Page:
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Wartime Bosnian Serb leader Radovan Karadzic on the day of his conviction by the ICTY (Photo; Flickr/ICTY)
26 May 2016 by Jesse Wieten in The Hague (The Netherlands)

The trial of former Bosnian Serb political leader Radovan Karadzic is one of the most important proceedings before the ICTY, he was the court's most wanted fugitive for over a decade and highest-ranking Bosnian Serb ever on trial for war crimes and genocide. Even though Karadzic liked to present himself as a lone defendant, acting against the ICTY prosecution machinery, he was closely advised and guided by attorney Peter Robinson. The US counsel reflects on the case that will live on in the legacy of tribunal because of Karadzic's central role in the 1992-95 Bosnian war but also for the marathon effort he made pleading his case as his own lawyer. 

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01 April 2010 by -

The trial of Radovan Karadžić is scheduled to resume on 13 April with the start of the presentation of the prosecution’s evidence.

By Thijs Bouwknegt

The order was made on the back of the appeals chamber’s dismissal of Karadžić’s appeal  to allow him to postpone his trial.

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03 May 2004 by -

The French court of cassation refused, on 29 April, to allow the former Vichy civil servant Maurice Papon leave to appeal pursuant to a new law adopted in June 2000. The court ruled that the case was too old for the new law to apply. Papon was convicted in 1998 for his responsibility in the Jewish deportations between 1942 and 1944, and sentenced to ten years' imprisonment. However, the proceedings are not yet closed. In June, the court will examine appeal's procedure lodged by Papon that had been refused to him years ago after he fled to Switzerland.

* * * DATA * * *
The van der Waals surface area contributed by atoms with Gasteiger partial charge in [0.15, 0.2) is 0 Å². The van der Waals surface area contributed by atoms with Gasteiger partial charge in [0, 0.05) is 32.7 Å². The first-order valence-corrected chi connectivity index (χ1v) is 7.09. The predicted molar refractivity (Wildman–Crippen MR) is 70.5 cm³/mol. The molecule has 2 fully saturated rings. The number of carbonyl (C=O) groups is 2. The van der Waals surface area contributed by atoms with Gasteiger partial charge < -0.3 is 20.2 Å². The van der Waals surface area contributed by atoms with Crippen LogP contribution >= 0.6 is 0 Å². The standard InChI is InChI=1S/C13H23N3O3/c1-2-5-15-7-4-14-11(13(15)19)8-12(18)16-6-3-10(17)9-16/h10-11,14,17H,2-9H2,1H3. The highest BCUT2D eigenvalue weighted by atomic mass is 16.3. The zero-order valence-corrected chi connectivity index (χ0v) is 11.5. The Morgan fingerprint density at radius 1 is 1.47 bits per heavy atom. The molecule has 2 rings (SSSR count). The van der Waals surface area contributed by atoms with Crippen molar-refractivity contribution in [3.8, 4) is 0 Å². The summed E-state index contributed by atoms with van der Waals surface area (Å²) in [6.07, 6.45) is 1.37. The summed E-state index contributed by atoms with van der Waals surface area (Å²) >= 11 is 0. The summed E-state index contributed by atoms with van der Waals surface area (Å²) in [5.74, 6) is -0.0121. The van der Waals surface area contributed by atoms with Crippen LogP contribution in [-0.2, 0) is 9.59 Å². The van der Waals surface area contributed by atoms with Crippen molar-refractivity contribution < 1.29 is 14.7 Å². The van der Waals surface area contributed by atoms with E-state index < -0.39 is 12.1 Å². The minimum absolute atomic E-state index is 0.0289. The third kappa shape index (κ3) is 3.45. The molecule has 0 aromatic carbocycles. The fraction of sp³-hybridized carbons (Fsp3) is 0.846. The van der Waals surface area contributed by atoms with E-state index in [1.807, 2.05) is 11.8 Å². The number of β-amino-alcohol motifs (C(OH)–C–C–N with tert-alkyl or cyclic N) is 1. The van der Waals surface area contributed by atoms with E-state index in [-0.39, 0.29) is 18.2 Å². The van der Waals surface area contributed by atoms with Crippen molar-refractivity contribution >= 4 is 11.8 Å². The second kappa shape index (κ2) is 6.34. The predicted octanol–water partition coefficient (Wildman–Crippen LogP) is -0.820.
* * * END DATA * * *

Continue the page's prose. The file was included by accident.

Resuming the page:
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05 April 2004 by -

On 5 March, the former Vichy civil servant Maurice Papon appealed against his conviction by the Bordeaux court of appeal. Papon was sentenced on 2 April 1998 to 10 years' imprisonment by the Gironde criminal court for his role in deporting the Jews. On 26 February, the reviewing committee at the court of cassation refused to grant him leave to re-appeal, but allowed the case to be re-examined in cassation. This is due to take place in a plenary assembly on 11 June.

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23 May 2005 by -

The Appeals Court of the International Criminal Tribunal for Rwanda (ICTR) for Rwanda has always confirmed sentences handed down by the trial chambers. But on 20 May, in the Semanza case, it broke its precedent. The former bourgmestre of the Bicumbi commune, who was sentenced to 24 years and 6 months in 2003, had his sentence increased by 10 years. At 61, Semanza now faces a 35-year prison term. The appeal judges found Laurent Semanza guilty of genocide, not just complicity in genocide as the trial chamber had ruled.

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05 November 2007 by -

On October 30, the prosecutor of the International Criminal Tribunal for the Former Yugoslavia (ICTY) appealed the judgments handed down against two Serbian defendants in the Vukovar trial [IJT-75-76], reports AP. Calling the 20- and 5-year sentences given to Mile Mrksic and Veselin Sljilvancanin "clearly inadequate", the prosecutor's appeal has not calmed the controversy sparked by what Croatians perceive as lenient sentences. According to the Hina agency, Croatian jurists criticized the prosecutor's decision not to appeal the acquittal of the third defendant, Miroslav Radic.

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